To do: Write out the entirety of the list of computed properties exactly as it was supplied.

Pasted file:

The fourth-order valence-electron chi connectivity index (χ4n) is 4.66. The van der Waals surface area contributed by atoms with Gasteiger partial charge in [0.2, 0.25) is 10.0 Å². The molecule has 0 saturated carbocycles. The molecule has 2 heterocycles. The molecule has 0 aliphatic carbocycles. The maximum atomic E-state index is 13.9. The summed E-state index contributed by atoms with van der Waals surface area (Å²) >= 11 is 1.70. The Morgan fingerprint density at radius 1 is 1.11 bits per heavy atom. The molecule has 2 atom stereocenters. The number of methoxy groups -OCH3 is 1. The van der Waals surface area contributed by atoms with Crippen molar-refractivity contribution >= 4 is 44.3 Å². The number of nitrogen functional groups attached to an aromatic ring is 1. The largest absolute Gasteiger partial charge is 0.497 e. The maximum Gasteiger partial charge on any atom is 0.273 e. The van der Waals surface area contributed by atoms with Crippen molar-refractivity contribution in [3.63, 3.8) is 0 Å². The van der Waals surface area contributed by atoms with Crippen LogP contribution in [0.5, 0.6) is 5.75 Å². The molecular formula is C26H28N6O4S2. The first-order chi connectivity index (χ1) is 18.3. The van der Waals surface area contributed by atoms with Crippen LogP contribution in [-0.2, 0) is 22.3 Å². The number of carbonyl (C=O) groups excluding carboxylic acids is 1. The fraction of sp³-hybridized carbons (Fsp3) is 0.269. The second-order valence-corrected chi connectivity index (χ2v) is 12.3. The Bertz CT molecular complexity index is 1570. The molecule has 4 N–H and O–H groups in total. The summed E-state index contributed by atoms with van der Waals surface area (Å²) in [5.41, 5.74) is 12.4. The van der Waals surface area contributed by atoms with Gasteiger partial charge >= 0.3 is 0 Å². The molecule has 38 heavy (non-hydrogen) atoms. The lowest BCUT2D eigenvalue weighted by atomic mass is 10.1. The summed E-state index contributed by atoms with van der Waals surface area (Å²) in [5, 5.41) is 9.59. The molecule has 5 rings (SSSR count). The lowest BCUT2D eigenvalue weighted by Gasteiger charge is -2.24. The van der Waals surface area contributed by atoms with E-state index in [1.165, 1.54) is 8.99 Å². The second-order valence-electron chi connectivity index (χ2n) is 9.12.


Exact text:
The fourth-order valence-electron chi connectivity index (χ4n) is 4.66. The van der Waals surface area contributed by atoms with Gasteiger partial charge in [0.2, 0.25) is 10.0 Å². The molecule has 0 saturated carbocycles. The molecule has 2 heterocycles. The molecule has 0 aliphatic carbocycles. The maximum atomic E-state index is 13.9. The summed E-state index contributed by atoms with van der Waals surface area (Å²) >= 11 is 1.70. The Morgan fingerprint density at radius 1 is 1.11 bits per heavy atom. The molecule has 2 atom stereocenters. The number of methoxy groups -OCH3 is 1. The van der Waals surface area contributed by atoms with Crippen molar-refractivity contribution >= 4 is 44.3 Å². The number of nitrogen functional groups attached to an aromatic ring is 1. The largest absolute Gasteiger partial charge is 0.497 e. The maximum Gasteiger partial charge on any atom is 0.273 e. The van der Waals surface area contributed by atoms with Crippen molar-refractivity contribution in [3.63, 3.8) is 0 Å². The van der Waals surface area contributed by atoms with Crippen LogP contribution in [0.5, 0.6) is 5.75 Å². The molecular formula is C26H28N6O4S2. The first-order chi connectivity index (χ1) is 18.3. The van der Waals surface area contributed by atoms with Crippen LogP contribution in [-0.2, 0) is 22.3 Å². The number of carbonyl (C=O) groups excluding carboxylic acids is 1. The fraction of sp³-hybridized carbons (Fsp3) is 0.269. The second-order valence-corrected chi connectivity index (χ2v) is 12.3. The Bertz CT molecular complexity index is 1570. The molecule has 4 N–H and O–H groups in total. The summed E-state index contributed by atoms with van der Waals surface area (Å²) in [5.41, 5.74) is 12.4. The van der Waals surface area contributed by atoms with Gasteiger partial charge >= 0.3 is 0 Å². The molecule has 38 heavy (non-hydrogen) atoms. The lowest BCUT2D eigenvalue weighted by atomic mass is 10.1. The summed E-state index contributed by atoms with van der Waals surface area (Å²) in [5, 5.41) is 9.59. The molecule has 5 rings (SSSR count). The lowest BCUT2D eigenvalue weighted by Gasteiger charge is -2.24. The van der Waals surface area contributed by atoms with E-state index in [1.165, 1.54) is 8.99 Å². The second-order valence-electron chi connectivity index (χ2n) is 9.12.